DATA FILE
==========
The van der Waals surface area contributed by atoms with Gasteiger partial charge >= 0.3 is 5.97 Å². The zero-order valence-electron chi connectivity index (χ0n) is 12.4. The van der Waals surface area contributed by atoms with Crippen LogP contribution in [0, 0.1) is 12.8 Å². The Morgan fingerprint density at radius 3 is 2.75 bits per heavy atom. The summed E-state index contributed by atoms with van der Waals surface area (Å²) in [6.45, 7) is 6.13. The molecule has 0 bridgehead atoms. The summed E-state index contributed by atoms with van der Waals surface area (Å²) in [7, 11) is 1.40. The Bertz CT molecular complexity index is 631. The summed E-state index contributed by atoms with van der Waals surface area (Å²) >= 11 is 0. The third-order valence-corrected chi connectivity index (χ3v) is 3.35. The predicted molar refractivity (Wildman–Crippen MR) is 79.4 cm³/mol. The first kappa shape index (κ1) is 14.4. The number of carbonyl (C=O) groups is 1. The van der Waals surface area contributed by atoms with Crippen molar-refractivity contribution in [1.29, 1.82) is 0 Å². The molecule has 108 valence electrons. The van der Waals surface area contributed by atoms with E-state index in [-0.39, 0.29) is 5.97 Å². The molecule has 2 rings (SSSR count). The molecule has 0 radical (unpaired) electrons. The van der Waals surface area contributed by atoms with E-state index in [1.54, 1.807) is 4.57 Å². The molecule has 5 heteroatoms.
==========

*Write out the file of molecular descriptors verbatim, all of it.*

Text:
The van der Waals surface area contributed by atoms with Gasteiger partial charge >= 0.3 is 5.97 Å². The zero-order valence-electron chi connectivity index (χ0n) is 12.4. The van der Waals surface area contributed by atoms with Crippen LogP contribution in [0, 0.1) is 12.8 Å². The Morgan fingerprint density at radius 3 is 2.75 bits per heavy atom. The summed E-state index contributed by atoms with van der Waals surface area (Å²) in [6.45, 7) is 6.13. The molecule has 0 bridgehead atoms. The summed E-state index contributed by atoms with van der Waals surface area (Å²) in [7, 11) is 1.40. The Bertz CT molecular complexity index is 631. The summed E-state index contributed by atoms with van der Waals surface area (Å²) >= 11 is 0. The third-order valence-corrected chi connectivity index (χ3v) is 3.35. The predicted molar refractivity (Wildman–Crippen MR) is 79.4 cm³/mol. The first kappa shape index (κ1) is 14.4. The number of carbonyl (C=O) groups is 1. The van der Waals surface area contributed by atoms with Crippen molar-refractivity contribution in [1.29, 1.82) is 0 Å². The molecule has 108 valence electrons. The van der Waals surface area contributed by atoms with E-state index in [-0.39, 0.29) is 5.97 Å². The molecule has 2 rings (SSSR count). The molecule has 0 radical (unpaired) electrons. The van der Waals surface area contributed by atoms with E-state index in [1.54, 1.807) is 4.57 Å². The molecule has 5 heteroatoms.